It’s a market phenomenon that dates back to the early days of trading and to this day remains one of the more difficult concepts for many new traders to grasp.
“Buy the rumor, sell the news” is an age-old mantra that has left countless traders holding the bag. The emotion often leads novice traders to ignore the mean reversion forces that usually cause a stock to fall after anticipated news has been announced.
If you think about it, when a company’s stock price rallies on expectations of a corporate development that promises to strengthen the company’s financials well into the future, it can seem counterintuitive to sell the stock when the news becomes official.
As traders, we must respect the fact that stock prices move cyclically, overshooting some central mean to the upside and downside as a long-term price trend develops, in a manner that resembles something similar to what’s shown on Figure 1 below.
Whether it be the anticipation of strong sector-wide earnings, a beneficial change in government policy, a stock-friendly decline in interest rates, or the rumor of some new revenue-generating business line, there’s no shortage of fundamental narratives that cause these shorter-term overshoot cycles to develop.
The key thing to be able to recognize as a trader is when these cycles have run their course.
I’m about to show you how to identify when a rumor-driven price rally may have run its course to the point where, at a minimum, placement of high-probability time decay (theta decay) trades should be considered.
On July 11th, Virgin Galactic (SPCE) completed the world’s first space tourism flight.
But the company’s stock plummeted nearly 40% in the wake of that event this past week, as the achievement of this highly anticipated goal caused the mean reversion process that actually began 2 weeks earlier to accelerate.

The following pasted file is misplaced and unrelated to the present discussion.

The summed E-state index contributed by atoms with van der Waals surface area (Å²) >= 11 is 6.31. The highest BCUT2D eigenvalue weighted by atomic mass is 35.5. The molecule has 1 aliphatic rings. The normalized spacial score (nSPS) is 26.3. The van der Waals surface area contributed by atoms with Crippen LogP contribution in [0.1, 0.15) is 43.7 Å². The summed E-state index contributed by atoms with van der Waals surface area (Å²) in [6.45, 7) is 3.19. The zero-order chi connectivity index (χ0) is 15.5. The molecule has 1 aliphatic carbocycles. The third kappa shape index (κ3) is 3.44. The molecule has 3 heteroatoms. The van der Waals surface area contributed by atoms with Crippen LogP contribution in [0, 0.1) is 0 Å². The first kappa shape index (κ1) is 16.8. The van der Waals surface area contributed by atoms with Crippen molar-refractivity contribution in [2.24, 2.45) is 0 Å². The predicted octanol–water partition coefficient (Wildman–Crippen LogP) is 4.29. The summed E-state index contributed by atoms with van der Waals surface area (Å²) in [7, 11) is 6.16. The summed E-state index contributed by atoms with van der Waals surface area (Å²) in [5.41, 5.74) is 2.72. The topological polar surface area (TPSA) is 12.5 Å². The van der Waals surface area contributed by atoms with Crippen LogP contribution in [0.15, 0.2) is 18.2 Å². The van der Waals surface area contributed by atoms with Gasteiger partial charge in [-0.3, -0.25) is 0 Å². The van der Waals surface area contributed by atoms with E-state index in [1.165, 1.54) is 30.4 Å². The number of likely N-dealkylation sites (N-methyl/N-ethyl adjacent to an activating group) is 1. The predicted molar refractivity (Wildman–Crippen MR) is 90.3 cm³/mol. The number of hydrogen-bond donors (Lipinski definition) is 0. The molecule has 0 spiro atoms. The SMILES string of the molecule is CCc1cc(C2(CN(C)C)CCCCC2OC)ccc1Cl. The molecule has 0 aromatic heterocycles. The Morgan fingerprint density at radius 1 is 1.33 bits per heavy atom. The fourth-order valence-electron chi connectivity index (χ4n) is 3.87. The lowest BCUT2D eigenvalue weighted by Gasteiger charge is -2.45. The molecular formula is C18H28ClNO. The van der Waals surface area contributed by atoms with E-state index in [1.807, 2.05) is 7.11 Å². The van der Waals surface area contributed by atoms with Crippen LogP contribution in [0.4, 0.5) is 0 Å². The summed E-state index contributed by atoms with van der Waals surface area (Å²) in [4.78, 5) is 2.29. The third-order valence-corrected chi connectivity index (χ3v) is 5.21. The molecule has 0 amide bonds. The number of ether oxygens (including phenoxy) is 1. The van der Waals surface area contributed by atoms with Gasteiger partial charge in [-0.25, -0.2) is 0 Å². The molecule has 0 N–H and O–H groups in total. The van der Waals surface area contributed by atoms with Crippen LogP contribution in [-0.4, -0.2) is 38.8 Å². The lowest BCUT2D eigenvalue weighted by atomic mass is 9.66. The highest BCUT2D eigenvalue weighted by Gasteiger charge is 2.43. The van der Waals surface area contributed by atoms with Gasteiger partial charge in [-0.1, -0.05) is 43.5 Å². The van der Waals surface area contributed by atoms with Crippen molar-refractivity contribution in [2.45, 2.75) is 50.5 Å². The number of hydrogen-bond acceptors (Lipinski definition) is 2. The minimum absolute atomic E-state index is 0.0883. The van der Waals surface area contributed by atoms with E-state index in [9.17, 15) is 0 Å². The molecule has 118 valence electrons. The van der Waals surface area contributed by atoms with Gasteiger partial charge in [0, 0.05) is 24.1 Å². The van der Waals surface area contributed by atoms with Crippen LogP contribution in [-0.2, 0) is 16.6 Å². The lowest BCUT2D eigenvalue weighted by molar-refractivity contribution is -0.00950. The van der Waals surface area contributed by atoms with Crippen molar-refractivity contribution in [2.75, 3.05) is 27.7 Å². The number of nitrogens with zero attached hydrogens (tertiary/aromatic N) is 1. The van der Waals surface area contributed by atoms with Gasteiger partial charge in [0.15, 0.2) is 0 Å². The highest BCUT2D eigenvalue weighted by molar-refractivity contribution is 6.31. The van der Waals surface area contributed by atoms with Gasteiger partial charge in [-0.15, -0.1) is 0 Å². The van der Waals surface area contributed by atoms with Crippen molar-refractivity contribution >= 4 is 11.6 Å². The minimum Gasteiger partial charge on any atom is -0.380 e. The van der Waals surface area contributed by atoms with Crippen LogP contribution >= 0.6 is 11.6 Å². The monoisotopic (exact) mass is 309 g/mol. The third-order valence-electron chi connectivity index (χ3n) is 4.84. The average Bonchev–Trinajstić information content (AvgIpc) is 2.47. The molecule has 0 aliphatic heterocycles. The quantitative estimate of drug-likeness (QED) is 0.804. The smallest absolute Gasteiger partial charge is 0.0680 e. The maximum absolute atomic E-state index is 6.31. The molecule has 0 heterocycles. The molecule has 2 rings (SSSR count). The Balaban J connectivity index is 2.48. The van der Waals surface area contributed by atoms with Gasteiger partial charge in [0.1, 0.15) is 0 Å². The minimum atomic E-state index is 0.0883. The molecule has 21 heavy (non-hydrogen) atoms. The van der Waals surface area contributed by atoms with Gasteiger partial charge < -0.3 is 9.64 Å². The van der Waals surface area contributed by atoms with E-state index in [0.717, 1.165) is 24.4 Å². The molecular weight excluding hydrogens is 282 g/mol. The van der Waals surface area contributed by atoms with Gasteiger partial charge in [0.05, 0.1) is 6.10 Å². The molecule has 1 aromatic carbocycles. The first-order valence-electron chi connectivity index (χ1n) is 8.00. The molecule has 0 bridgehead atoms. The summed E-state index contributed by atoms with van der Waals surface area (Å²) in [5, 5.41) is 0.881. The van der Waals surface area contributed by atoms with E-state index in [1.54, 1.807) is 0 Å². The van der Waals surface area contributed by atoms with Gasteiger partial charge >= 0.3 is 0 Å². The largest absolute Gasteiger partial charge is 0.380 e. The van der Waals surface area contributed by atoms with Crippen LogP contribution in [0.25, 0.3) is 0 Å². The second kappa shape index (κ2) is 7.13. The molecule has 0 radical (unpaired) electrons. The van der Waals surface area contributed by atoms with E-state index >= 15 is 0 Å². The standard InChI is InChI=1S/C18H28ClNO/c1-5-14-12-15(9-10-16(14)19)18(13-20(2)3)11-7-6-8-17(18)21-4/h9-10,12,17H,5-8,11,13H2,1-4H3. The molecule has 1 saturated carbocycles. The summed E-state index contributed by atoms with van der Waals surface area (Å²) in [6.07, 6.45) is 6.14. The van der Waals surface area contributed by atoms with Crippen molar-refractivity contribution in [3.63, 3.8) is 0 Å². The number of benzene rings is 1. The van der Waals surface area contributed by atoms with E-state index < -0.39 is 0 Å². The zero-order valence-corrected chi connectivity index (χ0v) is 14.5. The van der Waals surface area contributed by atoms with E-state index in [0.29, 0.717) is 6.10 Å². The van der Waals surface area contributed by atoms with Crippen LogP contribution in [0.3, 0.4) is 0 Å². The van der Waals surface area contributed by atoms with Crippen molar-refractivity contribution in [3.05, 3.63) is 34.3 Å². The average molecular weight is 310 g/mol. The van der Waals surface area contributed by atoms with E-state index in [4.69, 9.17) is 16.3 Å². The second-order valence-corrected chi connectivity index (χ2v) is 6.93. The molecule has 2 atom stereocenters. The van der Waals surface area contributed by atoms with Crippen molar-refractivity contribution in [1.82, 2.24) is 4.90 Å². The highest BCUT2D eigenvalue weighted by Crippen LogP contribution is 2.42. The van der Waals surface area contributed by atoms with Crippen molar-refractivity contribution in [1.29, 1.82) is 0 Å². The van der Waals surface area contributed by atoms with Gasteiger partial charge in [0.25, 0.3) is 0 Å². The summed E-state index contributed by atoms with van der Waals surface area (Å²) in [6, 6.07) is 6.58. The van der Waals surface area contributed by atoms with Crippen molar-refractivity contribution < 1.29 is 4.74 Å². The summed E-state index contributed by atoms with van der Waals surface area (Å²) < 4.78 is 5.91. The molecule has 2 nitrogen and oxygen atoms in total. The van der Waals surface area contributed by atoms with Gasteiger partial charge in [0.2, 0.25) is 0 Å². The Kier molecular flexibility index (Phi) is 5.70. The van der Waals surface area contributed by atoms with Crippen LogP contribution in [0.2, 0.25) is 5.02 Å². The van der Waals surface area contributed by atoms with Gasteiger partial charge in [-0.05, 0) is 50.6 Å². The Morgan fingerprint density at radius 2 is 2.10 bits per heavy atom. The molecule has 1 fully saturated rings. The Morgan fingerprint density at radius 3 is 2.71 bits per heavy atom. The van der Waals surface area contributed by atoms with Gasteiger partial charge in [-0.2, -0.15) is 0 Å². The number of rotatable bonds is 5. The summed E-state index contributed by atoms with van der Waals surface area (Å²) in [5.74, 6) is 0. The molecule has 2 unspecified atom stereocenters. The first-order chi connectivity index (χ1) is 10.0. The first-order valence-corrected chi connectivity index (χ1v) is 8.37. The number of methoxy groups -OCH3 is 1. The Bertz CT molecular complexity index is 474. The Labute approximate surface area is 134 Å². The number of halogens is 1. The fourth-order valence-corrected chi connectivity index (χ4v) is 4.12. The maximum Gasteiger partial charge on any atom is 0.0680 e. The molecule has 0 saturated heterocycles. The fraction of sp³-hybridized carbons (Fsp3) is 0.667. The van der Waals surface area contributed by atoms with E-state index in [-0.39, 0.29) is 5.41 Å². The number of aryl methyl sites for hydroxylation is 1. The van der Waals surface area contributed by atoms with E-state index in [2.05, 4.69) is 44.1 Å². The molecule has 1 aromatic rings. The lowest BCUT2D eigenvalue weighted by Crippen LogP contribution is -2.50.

As traders, we must learn to control our emotions, and part of that learning process includes not chasing stocks when they’ve moved too far from the mean.
Traders are equipped with statistical tools like Bollinger Bands to help them gauge when a stock’s price has moved too far, too fast, thereby increasing the potential for the stock to correct back toward the mean.
As Figure 2 below shows, this was the case in late June for SPCE, when the stock surged 4 standard deviations above the 50-day moving average.
Now, you’re probably wondering why I chose a 50-day moving average and +/- 4 standard deviation bands vs. the default Bollinger Band settings of 20-day moving average and +/- 2 standard deviations.
First of all, it’s because I am trying to capture longer-term cycles, and the 50-day line allows for more upside expansion than the default 20-day line.
Secondly, it’s because every stock has what can be considered its own fingerprint, which is to say that every stock tends to move with its own volatility characteristics.
As Figure 2 below reveals, since the early part of 2020, which is when the stock really started to become active, SPCE’s strong up-cycles have always stretched up to around 4 standard deviations above the 50-day line before some degree of mean reversion starts to take effect (see red circles).
Fast forward to the most recent cycle that topped on 06/25, we can see once again that this was the starting point for the latest correction.